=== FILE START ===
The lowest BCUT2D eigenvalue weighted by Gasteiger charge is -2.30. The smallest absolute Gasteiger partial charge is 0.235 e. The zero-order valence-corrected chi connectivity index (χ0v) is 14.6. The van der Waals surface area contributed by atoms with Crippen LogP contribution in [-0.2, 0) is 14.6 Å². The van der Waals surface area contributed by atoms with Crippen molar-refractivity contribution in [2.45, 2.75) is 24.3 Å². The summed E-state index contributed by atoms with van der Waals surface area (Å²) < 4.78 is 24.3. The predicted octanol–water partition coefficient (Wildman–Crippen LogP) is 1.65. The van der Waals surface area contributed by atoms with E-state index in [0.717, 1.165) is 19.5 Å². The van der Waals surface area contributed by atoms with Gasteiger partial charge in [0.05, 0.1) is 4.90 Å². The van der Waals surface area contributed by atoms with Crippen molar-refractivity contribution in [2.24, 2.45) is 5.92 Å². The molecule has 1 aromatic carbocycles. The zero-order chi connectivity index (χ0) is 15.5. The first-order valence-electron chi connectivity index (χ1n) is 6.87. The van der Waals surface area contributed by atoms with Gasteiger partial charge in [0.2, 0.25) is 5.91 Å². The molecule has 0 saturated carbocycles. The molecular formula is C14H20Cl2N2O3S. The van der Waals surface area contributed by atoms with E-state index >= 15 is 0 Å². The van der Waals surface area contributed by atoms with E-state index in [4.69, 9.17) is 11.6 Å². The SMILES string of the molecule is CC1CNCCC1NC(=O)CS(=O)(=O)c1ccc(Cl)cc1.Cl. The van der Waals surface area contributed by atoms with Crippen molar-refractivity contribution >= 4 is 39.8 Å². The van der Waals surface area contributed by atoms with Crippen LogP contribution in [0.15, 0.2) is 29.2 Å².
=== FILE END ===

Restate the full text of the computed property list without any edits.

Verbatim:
The lowest BCUT2D eigenvalue weighted by Gasteiger charge is -2.30. The smallest absolute Gasteiger partial charge is 0.235 e. The zero-order valence-corrected chi connectivity index (χ0v) is 14.6. The van der Waals surface area contributed by atoms with Crippen LogP contribution in [-0.2, 0) is 14.6 Å². The van der Waals surface area contributed by atoms with Crippen molar-refractivity contribution in [2.45, 2.75) is 24.3 Å². The summed E-state index contributed by atoms with van der Waals surface area (Å²) < 4.78 is 24.3. The predicted octanol–water partition coefficient (Wildman–Crippen LogP) is 1.65. The van der Waals surface area contributed by atoms with E-state index in [0.717, 1.165) is 19.5 Å². The van der Waals surface area contributed by atoms with Gasteiger partial charge in [0.05, 0.1) is 4.90 Å². The van der Waals surface area contributed by atoms with Crippen molar-refractivity contribution in [2.24, 2.45) is 5.92 Å². The molecule has 1 aromatic carbocycles. The zero-order chi connectivity index (χ0) is 15.5. The first-order valence-electron chi connectivity index (χ1n) is 6.87. The van der Waals surface area contributed by atoms with Gasteiger partial charge in [0.2, 0.25) is 5.91 Å². The molecule has 0 saturated carbocycles. The molecular formula is C14H20Cl2N2O3S. The van der Waals surface area contributed by atoms with E-state index >= 15 is 0 Å². The van der Waals surface area contributed by atoms with E-state index in [4.69, 9.17) is 11.6 Å². The SMILES string of the molecule is CC1CNCCC1NC(=O)CS(=O)(=O)c1ccc(Cl)cc1.Cl. The van der Waals surface area contributed by atoms with Crippen molar-refractivity contribution >= 4 is 39.8 Å². The van der Waals surface area contributed by atoms with Crippen LogP contribution in [0.15, 0.2) is 29.2 Å².